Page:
Sunday, September 10, 2006

One of These Boys . . .

. . . is Not Like the Others.

The picture above shows me with my two sport-playing brothers in 1976.

Mum’s been recently sorting through many of the old family photo albums and when I saw this particular shot, I joked with my younger brother about how, in retrospect, it’s pretty clear to see which of the three Bayly brothers would eventually come out as gay.

Not long after we laughed about this photo, the current affairs program Sixty Minutes featured a segment focusing on the possible causes of homosexuality and how parents can recognize a child is gay.

One of the researchers interviewed was
Dr. Michael Bailey (how weird is that?) who maintains that the cause of homosexuality is still unknown, but that it’s most likely to be a combination of genetics and hormones. A child’s environment, i.e. the way he/she is raised, plays no part.

Well, I could have told him that, as could most gay, lesbian, bisexual, transgender (GLBT) people who grew up with siblings who shared their environment but who didn’t end up queer. It seems such a no-brainer to me, and yet in the U.S. there remains a powerful movement preaching the message that homosexuality is a choice and offering “therapies” to “change” gay people. Of course, the
facts say otherwise.

Anyway, here are a few more images from the archives.

Above: Here I am with Deano, our family’s yellow Labrador, sitting under the big jacaranda tree in our backyard. This photo was probably around 1980. We had just come back from swimming in the Namoi River, something my brothers and I loved to do with Deano during the hot, dry Australian summers.

I remember how I would pretend to be drowning and call out to Deano. Without fail, he would always jump into the water and swim out to me. I’d grab hold of his collar and he’d drag me back to shore. He was a great dog. Sadly, he passed away in 1986.

Above: The Bayly boys – Chris, Tim, and Michael – photographed in the early 1980s.

Above: With my older brother Chris and our Great Aunt Phyllis (1913-1996), photographed in the late 1960s.

Above: Me with my younger brother, Tim, in the backyard of our home at 23 Beulah St., Gunnedah. This photo was taken in 1970.

I remember how, years later, Aunty Phyllis would look at photos like this one and the one above it, and remark, with a smile, that my brothers and I looked like “little kings.”

Above: My brothers and I in 1976 with my Dad’s grandmother, Emily Simmons (1892 – 1982) – known to the family as Gran. Don’t let her frail demure fool you. She could play a mean game of Snap!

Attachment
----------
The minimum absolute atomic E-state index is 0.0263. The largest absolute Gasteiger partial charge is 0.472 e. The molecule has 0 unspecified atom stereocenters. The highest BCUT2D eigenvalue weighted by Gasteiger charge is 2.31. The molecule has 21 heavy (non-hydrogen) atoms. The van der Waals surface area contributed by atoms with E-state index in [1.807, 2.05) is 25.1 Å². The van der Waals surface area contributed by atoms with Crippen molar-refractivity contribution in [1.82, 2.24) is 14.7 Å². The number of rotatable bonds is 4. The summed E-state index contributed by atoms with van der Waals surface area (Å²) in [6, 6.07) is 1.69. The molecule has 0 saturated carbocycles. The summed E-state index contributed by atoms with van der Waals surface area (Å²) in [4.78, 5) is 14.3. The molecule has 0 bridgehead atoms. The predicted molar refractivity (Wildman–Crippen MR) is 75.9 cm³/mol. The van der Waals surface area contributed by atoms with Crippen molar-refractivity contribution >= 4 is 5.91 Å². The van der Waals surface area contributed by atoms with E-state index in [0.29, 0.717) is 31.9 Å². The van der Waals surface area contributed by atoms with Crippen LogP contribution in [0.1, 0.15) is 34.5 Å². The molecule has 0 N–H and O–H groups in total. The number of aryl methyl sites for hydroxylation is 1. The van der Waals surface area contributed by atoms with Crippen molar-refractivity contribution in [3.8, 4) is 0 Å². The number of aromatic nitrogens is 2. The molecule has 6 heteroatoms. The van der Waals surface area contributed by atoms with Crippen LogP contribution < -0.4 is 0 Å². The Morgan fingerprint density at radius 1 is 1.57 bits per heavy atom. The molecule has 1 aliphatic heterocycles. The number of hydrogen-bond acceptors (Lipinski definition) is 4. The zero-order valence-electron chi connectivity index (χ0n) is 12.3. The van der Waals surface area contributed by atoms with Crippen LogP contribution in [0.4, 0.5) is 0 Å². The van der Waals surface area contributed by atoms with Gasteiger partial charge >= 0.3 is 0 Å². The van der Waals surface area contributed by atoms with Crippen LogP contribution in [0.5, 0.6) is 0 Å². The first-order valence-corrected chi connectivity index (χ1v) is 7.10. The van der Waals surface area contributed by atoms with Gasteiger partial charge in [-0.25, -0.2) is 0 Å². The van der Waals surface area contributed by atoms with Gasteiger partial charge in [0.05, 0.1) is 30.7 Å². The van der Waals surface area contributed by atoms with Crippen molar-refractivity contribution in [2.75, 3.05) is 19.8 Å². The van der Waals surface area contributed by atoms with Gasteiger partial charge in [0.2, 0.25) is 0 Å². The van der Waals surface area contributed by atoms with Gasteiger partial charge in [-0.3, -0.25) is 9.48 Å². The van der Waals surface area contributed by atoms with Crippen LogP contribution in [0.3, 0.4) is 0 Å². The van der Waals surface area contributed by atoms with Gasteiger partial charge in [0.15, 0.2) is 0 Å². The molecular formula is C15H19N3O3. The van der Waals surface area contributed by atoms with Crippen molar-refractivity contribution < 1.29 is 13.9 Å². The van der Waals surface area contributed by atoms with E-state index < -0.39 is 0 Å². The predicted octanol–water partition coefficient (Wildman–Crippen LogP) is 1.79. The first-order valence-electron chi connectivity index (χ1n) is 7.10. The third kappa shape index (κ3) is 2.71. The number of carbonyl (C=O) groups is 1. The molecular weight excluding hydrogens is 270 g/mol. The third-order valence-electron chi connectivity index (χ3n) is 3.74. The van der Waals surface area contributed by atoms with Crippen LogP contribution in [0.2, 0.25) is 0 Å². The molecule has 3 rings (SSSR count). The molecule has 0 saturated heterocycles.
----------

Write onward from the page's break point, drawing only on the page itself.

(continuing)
Above: My brothers and I with our grandmothers in 1991. From left: Chris; our maternal grandmother, Olive Sparkes (1906-1997); me; our paternal grandmother, Belle Smith (1919-2005); and Tim.

Nanna Smith and Aunty Phyllis were sisters. Their mother was Gran. Both Aunty Phyllis and Gran are pictured in previous photos.

Above: With an outfit like this, I guess it was inevitable that I’d one day live in the United States!

I find it interesting that in this photograph I’m standing in front of a plant growing on a trellis, as this has become for me a metaphor for my relationship with the Catholic Church.

I see the Catholic tradition and my upbringing in it, as being like a trellis. It has grounded me and given me guidance as I, like a plant, have grown and blossomed.

Yet just as a plant, in its reaching for the sun, often extends beyond the framework of a trellis, I, like many Catholics, have stretched out beyond the anchoring framework of Catholicism while still remaining a part of this particular tradition and still being, in many ways, supported and encouraged by it.

I think that’s how religion should work. It shouldn’t restrict and hamper one’s spiritual growth but give us that initial push and ongoing guidance towards the source of life that births and sustains us – a source that cannot be contained by any one religious tradition; a source which is ultimately beyond all religious structures.

This has been my experience and truth as a spiritual seeker within the Catholic tradition. And I think it’s been many others’ as well.

See also the previous Wild Reed posts:
A Lesson from Play School
Those Europeans Are at it Again
Catholic Rainbow (Australian) Parents
The Bayly Family (Part I)
The Bayly Family (Part II)
The Bayly Family (Part III)
My Brother, the Drummer
A Rabbit’s Tale

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